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-   -   Fozzik's Recommendations (http://www.silkyvenom.com/forums/showthread.php?t=2760)

Strokke 01-29-2006 07:30 PM

Fozzik's Recommendations
 
Just wanted to say that the updating makes this an awesome feature. When I am forced to upgrade comps for the release of Vanguard I will definitely be referencing your lists. Keep up the good work :)

Fozzik 01-29-2006 08:28 PM

Thanks! I'd love to hear if you have any comments, suggestions, questions, etc. And when you do upgrade, let us know how it goes. :D

Kullall 02-03-2006 09:21 AM

I gotta agree, I thoroughly enjoyed reading this feature even though I'm not planning on upgrading until just before Vanguard is released. I may tweak it here and there to be able to afford a monthly payment on a 24" Dell LCD though... :D

rabb1t 02-03-2006 08:18 PM

As requested...

The only thing I see that makes me hesitate in the recommendations is the $1k case/PSU. I asked Evga about power use with the 7 series and was told that as long as there were 15 or higher amps on the v12 line I'd be fine. From the looks of that PSU you have 14 on one 'rail' I guess it is and 15 on the other. Not knowing exactly how power use works, that seems like it would be pushing min specs for current GPU power needs. Thus, I'd be a little worried about the new DX10 enabled cards we should be seeing by the end of the year.

Traldan 02-03-2006 09:07 PM

EDIT: nevermind lol...

I'll post critiques if I find em, if you don't mind.

One thing, the Antec PSU you recommend in the 2000 dollar system may be ok, but dual 12v rails could be an issue (not enough ampage on the rails, the X1900XT requires a ton). The OCZ Powerstream (http://www.newegg.com/Product/Produc...82E16817711002) and the Sparkle FSP550 (http://www.newegg.com/Product/Produc...82E16817103517) are both very nice PSUs...I'm using the second one now with my X1900XT and assorted other power-hungry components, and it's fine. Many people are reporting the OCZ Powerstream being similarly excellent at handling this monster of a card.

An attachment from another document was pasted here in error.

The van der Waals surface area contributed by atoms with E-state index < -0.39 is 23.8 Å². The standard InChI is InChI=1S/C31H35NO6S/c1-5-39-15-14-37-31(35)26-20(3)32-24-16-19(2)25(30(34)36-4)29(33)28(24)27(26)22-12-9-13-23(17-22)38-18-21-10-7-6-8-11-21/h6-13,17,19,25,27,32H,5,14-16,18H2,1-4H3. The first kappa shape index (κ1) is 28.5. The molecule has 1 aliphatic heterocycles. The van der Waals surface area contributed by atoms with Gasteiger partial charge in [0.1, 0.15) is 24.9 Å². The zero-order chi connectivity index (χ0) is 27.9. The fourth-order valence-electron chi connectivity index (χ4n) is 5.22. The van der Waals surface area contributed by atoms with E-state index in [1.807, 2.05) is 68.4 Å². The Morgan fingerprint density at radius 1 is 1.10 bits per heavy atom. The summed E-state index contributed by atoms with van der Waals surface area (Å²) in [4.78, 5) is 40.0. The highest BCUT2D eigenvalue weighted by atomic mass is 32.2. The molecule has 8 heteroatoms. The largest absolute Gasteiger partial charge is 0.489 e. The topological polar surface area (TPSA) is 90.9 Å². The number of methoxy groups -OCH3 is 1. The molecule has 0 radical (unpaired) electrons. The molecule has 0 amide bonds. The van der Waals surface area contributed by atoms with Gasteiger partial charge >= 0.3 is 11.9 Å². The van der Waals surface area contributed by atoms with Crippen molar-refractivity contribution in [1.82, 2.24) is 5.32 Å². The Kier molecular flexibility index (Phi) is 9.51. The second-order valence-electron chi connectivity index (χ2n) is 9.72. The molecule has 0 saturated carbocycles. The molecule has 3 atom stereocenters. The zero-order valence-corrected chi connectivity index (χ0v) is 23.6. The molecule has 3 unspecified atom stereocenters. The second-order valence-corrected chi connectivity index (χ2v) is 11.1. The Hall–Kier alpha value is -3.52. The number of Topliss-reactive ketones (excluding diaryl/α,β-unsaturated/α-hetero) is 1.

Fozzik 02-03-2006 11:26 PM

Quote:

Originally Posted by rabb1t
As requested...

The only thing I see that makes me hesitate in the recommendations is the $1k case/PSU. I asked Evga about power use with the 7 series and was told that as long as there were 15 or higher amps on the v12 line I'd be fine. From the looks of that PSU you have 14 on one 'rail' I guess it is and 15 on the other. Not knowing exactly how power use works, that seems like it would be pushing min specs for current GPU power needs. Thus, I'd be a little worried about the new DX10 enabled cards we should be seeing by the end of the year.

It is rather close, and I usually like to go overkill on power supplies when I can. Fitting everything into $1000 is tough, though...and dropping just a few dollars in the video card department means a rather large loss in performance (not sure where else I could pull money from to get a higher-priced PSU. I'll look at it carefully, but everything is very balanced right now and I'd hate to skimp on something. From everything I've read, that PSU should work fine.

Quote:

Originally Posted by Traldan
One thing, the Antec PSU you recommend in the 2000 dollar system may be ok, but dual 12v rails could be an issue (not enough ampage on the rails, the X1900XT requires a ton). The OCZ Powerstream (http://www.newegg.com/Product/Produc...82E16817711002) and the Sparkle FSP550 (http://www.newegg.com/Product/Produc...82E16817103517) are both very nice PSUs...I'm using the second one now with my X1900XT and assorted other power-hungry components, and it's fine. Many people are reporting the OCZ Powerstream being similarly excellent at handling this monster of a card.

I'll take a careful look at it, and see exactly what ATI is requiring/recommending. As far as I know, the Antec 550w should have plenty of juice for any current single card. Two of them in crossfire definitely could be an issue... hm. I've got some extra money under the cap in that system too, I believe. Right now Crossfire isn't really on the horizon, at least until somebody can build a decent mobo to support it, but still something to consider.

OCZ and Sparkle do make some good PSUs... I haven't always been happy with Sparkle in the past but I'll take a look in general at the power supplies in all three systems. They seem to be the sticking point. ;)

Fozzik 02-04-2006 12:39 AM